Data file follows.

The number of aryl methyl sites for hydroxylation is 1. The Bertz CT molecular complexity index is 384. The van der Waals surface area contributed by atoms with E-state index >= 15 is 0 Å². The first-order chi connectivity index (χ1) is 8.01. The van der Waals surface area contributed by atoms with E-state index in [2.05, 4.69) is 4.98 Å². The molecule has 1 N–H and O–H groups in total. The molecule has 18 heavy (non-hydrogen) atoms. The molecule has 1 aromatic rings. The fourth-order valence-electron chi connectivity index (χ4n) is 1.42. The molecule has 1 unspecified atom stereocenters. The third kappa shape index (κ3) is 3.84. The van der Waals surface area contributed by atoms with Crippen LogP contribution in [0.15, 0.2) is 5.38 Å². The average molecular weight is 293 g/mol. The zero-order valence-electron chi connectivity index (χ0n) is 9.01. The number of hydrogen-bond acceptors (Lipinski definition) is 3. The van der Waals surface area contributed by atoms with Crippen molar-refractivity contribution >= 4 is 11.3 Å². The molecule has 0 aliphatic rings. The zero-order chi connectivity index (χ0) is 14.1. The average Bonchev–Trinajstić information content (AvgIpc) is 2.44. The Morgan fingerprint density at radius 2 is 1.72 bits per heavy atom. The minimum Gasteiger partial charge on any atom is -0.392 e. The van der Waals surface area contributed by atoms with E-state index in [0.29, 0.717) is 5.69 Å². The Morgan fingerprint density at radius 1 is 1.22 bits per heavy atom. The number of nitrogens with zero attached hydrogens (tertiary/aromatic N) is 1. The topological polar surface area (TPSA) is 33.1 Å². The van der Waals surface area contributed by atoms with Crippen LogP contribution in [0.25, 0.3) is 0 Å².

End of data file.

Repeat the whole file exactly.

The number of aryl methyl sites for hydroxylation is 1. The Bertz CT molecular complexity index is 384. The van der Waals surface area contributed by atoms with E-state index >= 15 is 0 Å². The first-order chi connectivity index (χ1) is 8.01. The van der Waals surface area contributed by atoms with E-state index in [2.05, 4.69) is 4.98 Å². The molecule has 1 N–H and O–H groups in total. The molecule has 18 heavy (non-hydrogen) atoms. The molecule has 1 aromatic rings. The fourth-order valence-electron chi connectivity index (χ4n) is 1.42. The molecule has 1 unspecified atom stereocenters. The third kappa shape index (κ3) is 3.84. The van der Waals surface area contributed by atoms with Crippen LogP contribution in [0.15, 0.2) is 5.38 Å². The average molecular weight is 293 g/mol. The zero-order valence-electron chi connectivity index (χ0n) is 9.01. The number of hydrogen-bond acceptors (Lipinski definition) is 3. The van der Waals surface area contributed by atoms with Crippen molar-refractivity contribution >= 4 is 11.3 Å². The molecule has 0 aliphatic rings. The zero-order chi connectivity index (χ0) is 14.1. The average Bonchev–Trinajstić information content (AvgIpc) is 2.44. The Morgan fingerprint density at radius 2 is 1.72 bits per heavy atom. The minimum Gasteiger partial charge on any atom is -0.392 e. The van der Waals surface area contributed by atoms with E-state index in [0.29, 0.717) is 5.69 Å². The Morgan fingerprint density at radius 1 is 1.22 bits per heavy atom. The number of nitrogens with zero attached hydrogens (tertiary/aromatic N) is 1. The topological polar surface area (TPSA) is 33.1 Å². The van der Waals surface area contributed by atoms with Crippen LogP contribution in [0.25, 0.3) is 0 Å².